I have a 1991 Ford LTD Crown Victoria with a 5.0 V8 that will not idle.
It will only run if I press on the accelerator right after it starts to
keep it at a higher RPM. Seems to run fine at a higher RPM. When I let
up on the accelerator, it goes to a very slow idle and runs rough, like
it's missing, and then it stalls. There's no "check engine" warning
light. I'd like to get it to idle temporarily so I can move it to a
loaction where I can work on it. Will turning the throttle plate
adjusting screw raise the idle a bit? What might be the source of the
problem - spark plugs, bypass air value, EGR valve??? Thanks!
The IAC valve (or Bypass Air Valve) is most suspect on Fords with poor
idle quality. If you had to shotgun one part, that would be it. Don't
randomly mess with the throttle blade stop screw. There is a procedure
for setting it, but if it hasn't been touched, then just leave it alone
Also check your TPS voltage reading. It's best to check it at the ECM,
so you will need a wiring diagram. Look for .35 to .5 volts at 0%
throttle. If there are any devices that open the throttle when the
engine isn't running, you will need to be aware of them. Ideally, you
would check TPS voltage *with* the engine running to compensate for
engine vacuum on the throttle blade, dashpots, etc - but in your case
that isn't possible.
Look/listen for gross vacuum leaks as well. Check around major
sources, like the PCV hose, broken PCV valve, intake gaskets, brake
booster and hose, etc.
Toyota MDT in MO
Pretty much all of them, actually.
And not just that year or model, either.
- The TP sensor receives a 5 volt reference signal and a ground circuit
- from the PCM. A return signal circuit is connected to a wiper that runs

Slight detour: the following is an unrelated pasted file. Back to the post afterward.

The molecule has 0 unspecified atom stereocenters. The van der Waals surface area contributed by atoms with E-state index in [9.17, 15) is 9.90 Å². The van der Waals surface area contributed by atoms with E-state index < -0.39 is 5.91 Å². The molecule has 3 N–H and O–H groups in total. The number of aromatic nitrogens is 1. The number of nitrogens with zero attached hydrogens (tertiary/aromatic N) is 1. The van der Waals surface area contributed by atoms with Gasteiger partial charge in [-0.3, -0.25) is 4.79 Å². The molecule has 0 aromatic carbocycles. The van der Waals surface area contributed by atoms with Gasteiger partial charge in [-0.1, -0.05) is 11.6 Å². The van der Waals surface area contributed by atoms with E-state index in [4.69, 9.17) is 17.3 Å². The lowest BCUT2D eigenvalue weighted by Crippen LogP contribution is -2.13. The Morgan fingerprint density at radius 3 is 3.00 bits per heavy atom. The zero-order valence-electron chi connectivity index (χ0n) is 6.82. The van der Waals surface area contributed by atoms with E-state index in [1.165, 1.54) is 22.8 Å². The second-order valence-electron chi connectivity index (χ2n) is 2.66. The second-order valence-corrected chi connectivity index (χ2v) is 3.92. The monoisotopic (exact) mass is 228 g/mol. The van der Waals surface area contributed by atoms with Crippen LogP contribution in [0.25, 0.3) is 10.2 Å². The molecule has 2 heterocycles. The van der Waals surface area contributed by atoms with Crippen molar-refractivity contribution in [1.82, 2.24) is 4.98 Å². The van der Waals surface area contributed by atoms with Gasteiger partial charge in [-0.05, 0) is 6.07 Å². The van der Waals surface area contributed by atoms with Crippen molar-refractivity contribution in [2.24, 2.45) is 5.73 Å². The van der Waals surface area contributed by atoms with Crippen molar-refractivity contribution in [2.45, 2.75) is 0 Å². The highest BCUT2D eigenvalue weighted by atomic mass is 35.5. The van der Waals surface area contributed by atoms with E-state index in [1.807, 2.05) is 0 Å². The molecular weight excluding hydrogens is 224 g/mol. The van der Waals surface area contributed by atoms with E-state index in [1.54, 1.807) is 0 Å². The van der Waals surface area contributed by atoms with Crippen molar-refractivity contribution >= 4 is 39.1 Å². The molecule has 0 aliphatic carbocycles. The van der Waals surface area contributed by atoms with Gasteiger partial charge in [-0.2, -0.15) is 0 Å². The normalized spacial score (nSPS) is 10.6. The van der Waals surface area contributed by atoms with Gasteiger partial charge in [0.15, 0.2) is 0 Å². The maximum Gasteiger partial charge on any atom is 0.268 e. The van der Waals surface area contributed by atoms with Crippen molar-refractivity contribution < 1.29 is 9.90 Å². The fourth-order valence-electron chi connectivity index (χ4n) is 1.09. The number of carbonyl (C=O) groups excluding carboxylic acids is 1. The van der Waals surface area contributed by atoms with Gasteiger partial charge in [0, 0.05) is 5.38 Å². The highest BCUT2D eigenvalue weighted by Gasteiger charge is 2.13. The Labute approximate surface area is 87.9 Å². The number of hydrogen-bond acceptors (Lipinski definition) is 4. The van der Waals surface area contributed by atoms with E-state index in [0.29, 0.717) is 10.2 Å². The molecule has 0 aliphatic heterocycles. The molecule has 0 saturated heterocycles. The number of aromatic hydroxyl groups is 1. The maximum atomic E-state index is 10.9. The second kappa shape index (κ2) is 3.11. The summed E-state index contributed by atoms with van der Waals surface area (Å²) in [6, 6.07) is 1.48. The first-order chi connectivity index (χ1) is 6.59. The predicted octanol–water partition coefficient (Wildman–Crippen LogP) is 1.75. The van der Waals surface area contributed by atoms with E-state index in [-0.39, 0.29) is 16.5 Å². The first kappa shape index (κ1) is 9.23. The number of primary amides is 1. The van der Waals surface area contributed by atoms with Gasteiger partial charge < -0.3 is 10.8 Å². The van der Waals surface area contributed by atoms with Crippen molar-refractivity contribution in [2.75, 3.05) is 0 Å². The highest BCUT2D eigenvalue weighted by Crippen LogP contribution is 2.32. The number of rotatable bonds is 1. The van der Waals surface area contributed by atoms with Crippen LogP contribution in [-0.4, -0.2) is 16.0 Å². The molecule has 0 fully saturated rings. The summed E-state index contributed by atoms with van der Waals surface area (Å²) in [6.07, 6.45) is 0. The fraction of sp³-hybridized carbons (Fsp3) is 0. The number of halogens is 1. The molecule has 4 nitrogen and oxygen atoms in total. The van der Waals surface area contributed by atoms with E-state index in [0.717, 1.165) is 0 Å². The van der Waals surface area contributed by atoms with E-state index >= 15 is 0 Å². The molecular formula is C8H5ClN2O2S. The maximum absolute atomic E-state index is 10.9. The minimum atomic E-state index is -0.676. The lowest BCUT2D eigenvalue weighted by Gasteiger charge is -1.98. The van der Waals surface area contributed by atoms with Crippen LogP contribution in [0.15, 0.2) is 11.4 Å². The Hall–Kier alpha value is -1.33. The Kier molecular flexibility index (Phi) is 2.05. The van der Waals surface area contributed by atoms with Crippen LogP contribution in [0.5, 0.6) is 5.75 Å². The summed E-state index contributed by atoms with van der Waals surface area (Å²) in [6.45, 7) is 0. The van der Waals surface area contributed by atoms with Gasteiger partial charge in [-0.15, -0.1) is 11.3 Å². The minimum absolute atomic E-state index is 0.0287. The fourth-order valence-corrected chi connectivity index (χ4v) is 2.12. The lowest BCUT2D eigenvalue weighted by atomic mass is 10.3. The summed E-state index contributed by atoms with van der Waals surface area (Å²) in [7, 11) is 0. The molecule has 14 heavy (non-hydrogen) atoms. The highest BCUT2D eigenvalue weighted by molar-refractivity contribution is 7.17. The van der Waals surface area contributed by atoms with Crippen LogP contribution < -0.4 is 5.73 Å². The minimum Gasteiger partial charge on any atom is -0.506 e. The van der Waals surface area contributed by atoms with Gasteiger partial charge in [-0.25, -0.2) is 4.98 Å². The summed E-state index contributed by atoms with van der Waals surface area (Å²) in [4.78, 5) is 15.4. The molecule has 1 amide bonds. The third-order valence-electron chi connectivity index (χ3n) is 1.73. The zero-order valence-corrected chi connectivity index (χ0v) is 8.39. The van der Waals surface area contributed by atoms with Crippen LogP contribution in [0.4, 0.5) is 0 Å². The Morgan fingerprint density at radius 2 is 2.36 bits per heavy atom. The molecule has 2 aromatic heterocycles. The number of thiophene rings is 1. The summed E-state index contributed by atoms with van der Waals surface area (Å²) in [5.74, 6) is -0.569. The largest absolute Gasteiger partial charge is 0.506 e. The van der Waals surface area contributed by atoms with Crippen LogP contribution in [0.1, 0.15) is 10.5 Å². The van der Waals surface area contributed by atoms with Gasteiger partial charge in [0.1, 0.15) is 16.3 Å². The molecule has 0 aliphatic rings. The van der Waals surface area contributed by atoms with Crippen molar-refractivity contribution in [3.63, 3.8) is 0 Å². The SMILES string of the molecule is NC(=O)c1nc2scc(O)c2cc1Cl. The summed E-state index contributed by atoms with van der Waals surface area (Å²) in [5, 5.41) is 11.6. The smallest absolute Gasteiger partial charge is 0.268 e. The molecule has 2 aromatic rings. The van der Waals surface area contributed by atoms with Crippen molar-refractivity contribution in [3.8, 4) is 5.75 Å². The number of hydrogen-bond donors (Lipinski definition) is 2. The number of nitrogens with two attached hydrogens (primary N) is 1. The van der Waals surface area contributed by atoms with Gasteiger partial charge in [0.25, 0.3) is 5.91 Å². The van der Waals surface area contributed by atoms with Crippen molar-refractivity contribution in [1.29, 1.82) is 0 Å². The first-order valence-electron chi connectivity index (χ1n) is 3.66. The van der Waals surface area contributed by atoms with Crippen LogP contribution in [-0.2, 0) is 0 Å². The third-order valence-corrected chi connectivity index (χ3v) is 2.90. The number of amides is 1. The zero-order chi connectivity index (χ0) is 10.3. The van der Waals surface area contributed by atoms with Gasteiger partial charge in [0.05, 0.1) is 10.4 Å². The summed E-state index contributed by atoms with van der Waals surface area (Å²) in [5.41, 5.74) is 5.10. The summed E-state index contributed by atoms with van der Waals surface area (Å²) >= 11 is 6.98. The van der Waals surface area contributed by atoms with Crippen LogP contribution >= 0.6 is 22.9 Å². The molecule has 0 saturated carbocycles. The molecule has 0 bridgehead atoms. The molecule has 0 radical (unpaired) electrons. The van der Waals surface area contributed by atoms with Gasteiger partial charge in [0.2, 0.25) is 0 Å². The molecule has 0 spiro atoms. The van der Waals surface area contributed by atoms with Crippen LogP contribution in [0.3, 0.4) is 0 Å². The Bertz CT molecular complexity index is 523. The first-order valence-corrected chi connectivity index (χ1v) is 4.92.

- on a resistor internally on the sensor. The further the throttle is opened,
- the wiper moves along the resistor, at wide open throttle, the wiper
- essentially creates a loop between the reference signal and the signal
- return returning the full or nearly full 5 volt signal back to the PCM.
- At idle the signal return should be approximately 0.9 volts.
You go right ahead and use any voltage you like. I'll stick with .95v at idle,
and around 5.0v at WOT, just like the manual for my 5.0 TBird says.
I certainly won't use Autozone generic info for my source. MOD shows
what I said previously. Ford is very good for changing specs and
emissions components a zillion times in one model year. If MOD is
wrong, then I'm wrong. The point here is that I don't generalize Ford
specs because they change so much.
Toyota MDT in MO
Do not adjust that screw... if you already have, come back on here to get
directions on how to adjust it back..
Look at your vaccuum lines as they distribute at the firewall.
If you have a distribution log, it may have a smaller capped nipple on
create a vacuum leak by removing one of the caps... that will get you
enough air that the car should idle.
Another thing that will cause this, but also causes some hesitation at
lights, etc.. is a dirty MAF (mass air fuel sensor)
To see if this affects problem, unplug the harness to it before starting
engine. If it runs BETTER, the MAF is dirty.
But replace the Idle Speed Control valve first... believe me, it's not